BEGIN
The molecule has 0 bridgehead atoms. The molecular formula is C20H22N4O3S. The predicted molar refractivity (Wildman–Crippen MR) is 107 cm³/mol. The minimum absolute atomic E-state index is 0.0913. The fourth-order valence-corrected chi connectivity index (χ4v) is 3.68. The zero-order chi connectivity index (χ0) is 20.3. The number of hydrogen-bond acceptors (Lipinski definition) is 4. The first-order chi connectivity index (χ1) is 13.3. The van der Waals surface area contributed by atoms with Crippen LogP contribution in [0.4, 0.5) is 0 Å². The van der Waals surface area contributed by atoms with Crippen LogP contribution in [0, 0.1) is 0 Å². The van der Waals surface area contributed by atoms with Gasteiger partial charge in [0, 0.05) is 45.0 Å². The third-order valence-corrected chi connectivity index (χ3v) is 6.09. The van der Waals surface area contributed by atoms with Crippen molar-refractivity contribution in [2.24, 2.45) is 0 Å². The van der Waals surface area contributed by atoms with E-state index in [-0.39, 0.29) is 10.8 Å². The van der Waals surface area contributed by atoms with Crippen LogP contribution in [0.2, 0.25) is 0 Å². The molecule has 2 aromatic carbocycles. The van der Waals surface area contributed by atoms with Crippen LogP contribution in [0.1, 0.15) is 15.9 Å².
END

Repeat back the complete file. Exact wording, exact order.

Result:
The molecule has 0 bridgehead atoms. The molecular formula is C20H22N4O3S. The predicted molar refractivity (Wildman–Crippen MR) is 107 cm³/mol. The minimum absolute atomic E-state index is 0.0913. The fourth-order valence-corrected chi connectivity index (χ4v) is 3.68. The zero-order chi connectivity index (χ0) is 20.3. The number of hydrogen-bond acceptors (Lipinski definition) is 4. The first-order chi connectivity index (χ1) is 13.3. The van der Waals surface area contributed by atoms with Crippen LogP contribution in [0.4, 0.5) is 0 Å². The van der Waals surface area contributed by atoms with Crippen LogP contribution in [0, 0.1) is 0 Å². The van der Waals surface area contributed by atoms with Gasteiger partial charge in [0, 0.05) is 45.0 Å². The third-order valence-corrected chi connectivity index (χ3v) is 6.09. The van der Waals surface area contributed by atoms with Crippen molar-refractivity contribution in [2.24, 2.45) is 0 Å². The van der Waals surface area contributed by atoms with E-state index in [-0.39, 0.29) is 10.8 Å². The van der Waals surface area contributed by atoms with Crippen LogP contribution in [0.2, 0.25) is 0 Å². The molecule has 2 aromatic carbocycles. The van der Waals surface area contributed by atoms with Crippen LogP contribution in [0.1, 0.15) is 15.9 Å².